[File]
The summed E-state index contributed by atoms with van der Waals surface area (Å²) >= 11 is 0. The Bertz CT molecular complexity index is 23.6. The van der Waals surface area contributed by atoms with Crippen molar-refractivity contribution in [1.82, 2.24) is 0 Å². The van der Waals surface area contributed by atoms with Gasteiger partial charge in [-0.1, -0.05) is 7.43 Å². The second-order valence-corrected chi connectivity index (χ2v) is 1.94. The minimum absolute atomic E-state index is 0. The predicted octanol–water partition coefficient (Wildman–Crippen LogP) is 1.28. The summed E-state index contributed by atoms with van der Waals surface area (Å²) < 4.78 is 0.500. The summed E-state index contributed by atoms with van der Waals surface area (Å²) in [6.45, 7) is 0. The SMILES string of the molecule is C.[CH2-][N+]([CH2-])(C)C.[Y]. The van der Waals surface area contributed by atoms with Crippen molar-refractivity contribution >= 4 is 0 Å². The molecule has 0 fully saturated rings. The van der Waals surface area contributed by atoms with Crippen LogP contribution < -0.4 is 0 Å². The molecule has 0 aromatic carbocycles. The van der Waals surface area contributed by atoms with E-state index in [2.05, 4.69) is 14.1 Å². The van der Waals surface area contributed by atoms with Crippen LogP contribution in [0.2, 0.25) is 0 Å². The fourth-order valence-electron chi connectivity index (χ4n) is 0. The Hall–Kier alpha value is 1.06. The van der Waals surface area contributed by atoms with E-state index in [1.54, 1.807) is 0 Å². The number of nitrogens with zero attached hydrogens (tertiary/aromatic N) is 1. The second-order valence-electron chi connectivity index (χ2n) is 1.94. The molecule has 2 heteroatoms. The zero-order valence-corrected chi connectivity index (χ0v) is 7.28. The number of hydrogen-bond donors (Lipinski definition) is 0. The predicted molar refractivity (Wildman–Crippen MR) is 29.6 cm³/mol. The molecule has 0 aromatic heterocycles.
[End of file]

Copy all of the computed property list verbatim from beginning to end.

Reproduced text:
The summed E-state index contributed by atoms with van der Waals surface area (Å²) >= 11 is 0. The Bertz CT molecular complexity index is 23.6. The van der Waals surface area contributed by atoms with Crippen molar-refractivity contribution in [1.82, 2.24) is 0 Å². The van der Waals surface area contributed by atoms with Gasteiger partial charge in [-0.1, -0.05) is 7.43 Å². The second-order valence-corrected chi connectivity index (χ2v) is 1.94. The minimum absolute atomic E-state index is 0. The predicted octanol–water partition coefficient (Wildman–Crippen LogP) is 1.28. The summed E-state index contributed by atoms with van der Waals surface area (Å²) < 4.78 is 0.500. The summed E-state index contributed by atoms with van der Waals surface area (Å²) in [6.45, 7) is 0. The SMILES string of the molecule is C.[CH2-][N+]([CH2-])(C)C.[Y]. The van der Waals surface area contributed by atoms with Crippen molar-refractivity contribution >= 4 is 0 Å². The molecule has 0 fully saturated rings. The van der Waals surface area contributed by atoms with Crippen LogP contribution < -0.4 is 0 Å². The molecule has 0 aromatic carbocycles. The van der Waals surface area contributed by atoms with E-state index in [2.05, 4.69) is 14.1 Å². The van der Waals surface area contributed by atoms with Crippen LogP contribution in [0.2, 0.25) is 0 Å². The fourth-order valence-electron chi connectivity index (χ4n) is 0. The Hall–Kier alpha value is 1.06. The van der Waals surface area contributed by atoms with E-state index in [1.54, 1.807) is 0 Å². The number of nitrogens with zero attached hydrogens (tertiary/aromatic N) is 1. The second-order valence-electron chi connectivity index (χ2n) is 1.94. The molecule has 2 heteroatoms. The zero-order valence-corrected chi connectivity index (χ0v) is 7.28. The number of hydrogen-bond donors (Lipinski definition) is 0. The predicted molar refractivity (Wildman–Crippen MR) is 29.6 cm³/mol. The molecule has 0 aromatic heterocycles.